We’re now looking at now moving our big No Prep race to possibly the first week of June or last week of May. We’ll be on our third round of printing flyers for this thing and same with the TV commercial — doing it three times. So, you know, that’s not terrible. A lot of people have worse things to deal with. It’s disheartening, but you just keep rolling with the punches.

DRAG ILLUSTRATED: So how do you survive and make it through this time?

CALDWELL: Luckily, we’ve been blessed with bringing on board new sponsors this year that are going to help get us through these couple of months of no money being made. And one of my partners owns a large automotive recycling facility here in Wichita, and that’s kind of our lifeline.

I moved here to do this venture and that’s all I do. I’m a track operator, but we just keep the expenses lean and we try not to spend a lot of money. Like I said, we’re making all the repairs we can. It’s definitely not the full volume of stuff that we wanted to get done, but you do what you can and hope that it’s the right thing.

DRAG ILLUSTRATED: You’ve had two incredibly challenging years, especially as a new operator at the track. But is there some part of you that is motivated knowing if you can get through two years like this, you can overcome just about anything?

CALDWELL: You know, we’re hoping that’s the case. I can’t lie about the fact that it is pretty disheartening and I definitely have those days where I wake up and think, ‘Oh my God, what have I done to myself here? But like any racing community, we’re a big family down here and I just kind of lean on that and hope that it is perceived that we have worked hard and we’ve done our best to keep this open.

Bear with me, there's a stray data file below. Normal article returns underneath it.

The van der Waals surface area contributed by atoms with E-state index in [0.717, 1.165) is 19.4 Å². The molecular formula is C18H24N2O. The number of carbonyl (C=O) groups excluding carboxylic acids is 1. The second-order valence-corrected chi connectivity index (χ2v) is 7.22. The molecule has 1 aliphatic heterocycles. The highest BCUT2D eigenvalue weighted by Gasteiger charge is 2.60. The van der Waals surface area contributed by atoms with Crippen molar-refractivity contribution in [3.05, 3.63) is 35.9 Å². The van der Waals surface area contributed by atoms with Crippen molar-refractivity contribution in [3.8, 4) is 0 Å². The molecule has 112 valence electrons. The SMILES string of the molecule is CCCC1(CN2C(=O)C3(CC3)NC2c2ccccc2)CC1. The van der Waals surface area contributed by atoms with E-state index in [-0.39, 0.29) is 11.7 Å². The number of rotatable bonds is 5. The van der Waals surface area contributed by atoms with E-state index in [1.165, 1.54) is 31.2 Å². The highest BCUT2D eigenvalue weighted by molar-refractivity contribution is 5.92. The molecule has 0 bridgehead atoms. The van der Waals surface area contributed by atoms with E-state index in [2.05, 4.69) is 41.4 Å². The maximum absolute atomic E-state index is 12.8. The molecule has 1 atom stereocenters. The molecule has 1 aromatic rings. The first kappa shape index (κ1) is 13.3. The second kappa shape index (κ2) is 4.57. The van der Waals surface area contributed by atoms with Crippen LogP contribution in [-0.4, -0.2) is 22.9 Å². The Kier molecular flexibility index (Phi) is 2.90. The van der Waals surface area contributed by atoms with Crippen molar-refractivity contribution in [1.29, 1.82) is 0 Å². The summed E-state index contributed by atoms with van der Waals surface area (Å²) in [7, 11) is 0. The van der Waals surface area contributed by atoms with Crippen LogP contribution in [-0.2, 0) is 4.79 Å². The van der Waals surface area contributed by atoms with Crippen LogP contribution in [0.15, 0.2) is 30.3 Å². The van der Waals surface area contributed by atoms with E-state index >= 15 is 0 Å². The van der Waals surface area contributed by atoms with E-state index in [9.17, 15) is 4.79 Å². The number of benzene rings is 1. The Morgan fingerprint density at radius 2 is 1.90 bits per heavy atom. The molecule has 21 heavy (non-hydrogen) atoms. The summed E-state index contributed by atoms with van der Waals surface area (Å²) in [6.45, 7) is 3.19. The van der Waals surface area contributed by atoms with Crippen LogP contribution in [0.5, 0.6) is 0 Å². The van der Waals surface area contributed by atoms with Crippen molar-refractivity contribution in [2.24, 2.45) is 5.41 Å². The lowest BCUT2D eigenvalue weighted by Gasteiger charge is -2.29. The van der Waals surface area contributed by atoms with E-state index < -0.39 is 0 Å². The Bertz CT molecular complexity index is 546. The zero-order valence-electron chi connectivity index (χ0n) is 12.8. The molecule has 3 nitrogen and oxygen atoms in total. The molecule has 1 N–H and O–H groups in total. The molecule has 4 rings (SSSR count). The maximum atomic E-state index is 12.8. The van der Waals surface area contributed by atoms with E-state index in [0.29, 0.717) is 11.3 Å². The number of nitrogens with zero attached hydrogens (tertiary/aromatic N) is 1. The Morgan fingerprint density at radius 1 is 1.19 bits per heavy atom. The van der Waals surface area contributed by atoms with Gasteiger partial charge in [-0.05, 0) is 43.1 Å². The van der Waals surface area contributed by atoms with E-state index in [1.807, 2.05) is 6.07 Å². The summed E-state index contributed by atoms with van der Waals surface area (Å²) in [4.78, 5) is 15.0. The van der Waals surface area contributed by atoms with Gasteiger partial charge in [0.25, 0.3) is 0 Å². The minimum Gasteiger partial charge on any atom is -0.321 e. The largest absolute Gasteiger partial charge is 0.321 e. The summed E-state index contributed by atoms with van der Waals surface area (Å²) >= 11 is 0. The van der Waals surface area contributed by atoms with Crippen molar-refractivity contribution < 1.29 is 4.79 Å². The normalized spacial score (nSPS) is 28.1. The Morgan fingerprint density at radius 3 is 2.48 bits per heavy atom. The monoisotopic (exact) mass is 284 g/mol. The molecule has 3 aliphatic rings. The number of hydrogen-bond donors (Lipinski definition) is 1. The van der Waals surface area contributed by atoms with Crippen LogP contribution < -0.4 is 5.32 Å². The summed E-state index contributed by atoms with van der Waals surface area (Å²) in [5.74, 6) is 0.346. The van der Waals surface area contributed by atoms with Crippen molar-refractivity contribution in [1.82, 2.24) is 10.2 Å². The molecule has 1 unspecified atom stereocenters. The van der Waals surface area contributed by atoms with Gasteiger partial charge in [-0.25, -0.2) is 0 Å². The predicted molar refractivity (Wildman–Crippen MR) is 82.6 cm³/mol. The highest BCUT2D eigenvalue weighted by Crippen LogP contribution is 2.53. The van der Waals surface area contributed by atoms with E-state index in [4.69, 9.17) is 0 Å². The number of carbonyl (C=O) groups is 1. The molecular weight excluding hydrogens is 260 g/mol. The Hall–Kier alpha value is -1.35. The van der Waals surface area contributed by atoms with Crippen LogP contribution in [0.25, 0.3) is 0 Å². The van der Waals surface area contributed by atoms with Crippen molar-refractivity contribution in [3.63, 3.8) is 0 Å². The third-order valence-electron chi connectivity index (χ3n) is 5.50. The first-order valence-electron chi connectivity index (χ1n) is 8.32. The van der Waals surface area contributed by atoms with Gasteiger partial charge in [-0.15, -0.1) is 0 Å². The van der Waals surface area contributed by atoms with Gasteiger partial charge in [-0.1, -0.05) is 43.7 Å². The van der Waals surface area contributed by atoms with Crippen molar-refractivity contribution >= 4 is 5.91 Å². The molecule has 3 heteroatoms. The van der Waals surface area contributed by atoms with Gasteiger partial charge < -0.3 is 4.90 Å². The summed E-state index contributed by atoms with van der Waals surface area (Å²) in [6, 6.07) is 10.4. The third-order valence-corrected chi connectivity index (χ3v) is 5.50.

Everybody seems to appreciate that and hopefully we have a good remainder of the year. And then we can definitely take a deep breath and say, ‘Oh man, if we could survive those two years, this place should flourish in less trying times.’ This is definitely two very testing years and I really think if we can make it through this and get a good half season in, I think we’ll look forward to more prosperous times ahead.

DRAG ILLUSTRATED: Do the sense people are excited to get back to the track and support it?

CALDWELL: Yeah, absolutely. You get a sense too, you know, the historic nature of this track and the fan base it has, you get some of these events scheduled for the summer and people are excited to get back. There’s going to be just kind of an exciting buzz of people just ready to get back and embrace drag racing again.

DRAG ILLUSTRATED: Knowing that, what’s the immediate outlook if the quarantine is lifted on May 3 and you’re allowed to open back up?

CALDWELL: We’re going to let that quarantine expire, we’re going to continue working for a couple of weeks and start in with some private testing. And then, hopefully, the first weekend of June get back to our regular schedule.

After May 3, I think we’re going to be clear to open up cautiously and open up to private testing, let our racers get out because they’re dying to test, so maybe even open up mid-week to test. Hopefully we can still make all these big events.

It’s going to be instrumental to get people excited about the sport again. There’s a lot of tracks struggling, even maybe more so than we are. I think we will persevere and I think people are going to be excited to get out the track again.